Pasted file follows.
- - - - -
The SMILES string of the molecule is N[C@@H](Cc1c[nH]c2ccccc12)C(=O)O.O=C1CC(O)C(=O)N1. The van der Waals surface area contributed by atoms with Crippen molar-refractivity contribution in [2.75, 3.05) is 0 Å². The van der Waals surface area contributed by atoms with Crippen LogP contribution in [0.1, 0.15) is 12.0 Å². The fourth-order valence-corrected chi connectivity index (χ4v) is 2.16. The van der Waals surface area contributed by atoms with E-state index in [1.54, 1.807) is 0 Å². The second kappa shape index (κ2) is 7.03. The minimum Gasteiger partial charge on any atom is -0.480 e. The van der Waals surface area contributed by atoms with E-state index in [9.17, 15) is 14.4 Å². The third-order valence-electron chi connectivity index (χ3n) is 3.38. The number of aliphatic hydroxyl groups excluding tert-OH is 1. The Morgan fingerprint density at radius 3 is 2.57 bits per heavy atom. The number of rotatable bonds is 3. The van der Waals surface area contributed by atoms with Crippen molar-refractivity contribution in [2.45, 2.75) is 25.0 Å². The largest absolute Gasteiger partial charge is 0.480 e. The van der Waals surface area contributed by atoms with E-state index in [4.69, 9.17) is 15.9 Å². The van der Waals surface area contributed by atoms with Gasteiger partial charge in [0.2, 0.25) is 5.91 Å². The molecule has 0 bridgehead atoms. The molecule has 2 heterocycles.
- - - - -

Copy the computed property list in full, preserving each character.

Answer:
The SMILES string of the molecule is N[C@@H](Cc1c[nH]c2ccccc12)C(=O)O.O=C1CC(O)C(=O)N1. The van der Waals surface area contributed by atoms with Crippen molar-refractivity contribution in [2.75, 3.05) is 0 Å². The van der Waals surface area contributed by atoms with Crippen LogP contribution in [0.1, 0.15) is 12.0 Å². The fourth-order valence-corrected chi connectivity index (χ4v) is 2.16. The van der Waals surface area contributed by atoms with E-state index in [1.54, 1.807) is 0 Å². The second kappa shape index (κ2) is 7.03. The minimum Gasteiger partial charge on any atom is -0.480 e. The van der Waals surface area contributed by atoms with E-state index in [9.17, 15) is 14.4 Å². The third-order valence-electron chi connectivity index (χ3n) is 3.38. The number of aliphatic hydroxyl groups excluding tert-OH is 1. The Morgan fingerprint density at radius 3 is 2.57 bits per heavy atom. The number of rotatable bonds is 3. The van der Waals surface area contributed by atoms with Crippen molar-refractivity contribution in [2.45, 2.75) is 25.0 Å². The largest absolute Gasteiger partial charge is 0.480 e. The van der Waals surface area contributed by atoms with E-state index in [4.69, 9.17) is 15.9 Å². The van der Waals surface area contributed by atoms with Gasteiger partial charge in [0.2, 0.25) is 5.91 Å². The molecule has 0 bridgehead atoms. The molecule has 2 heterocycles.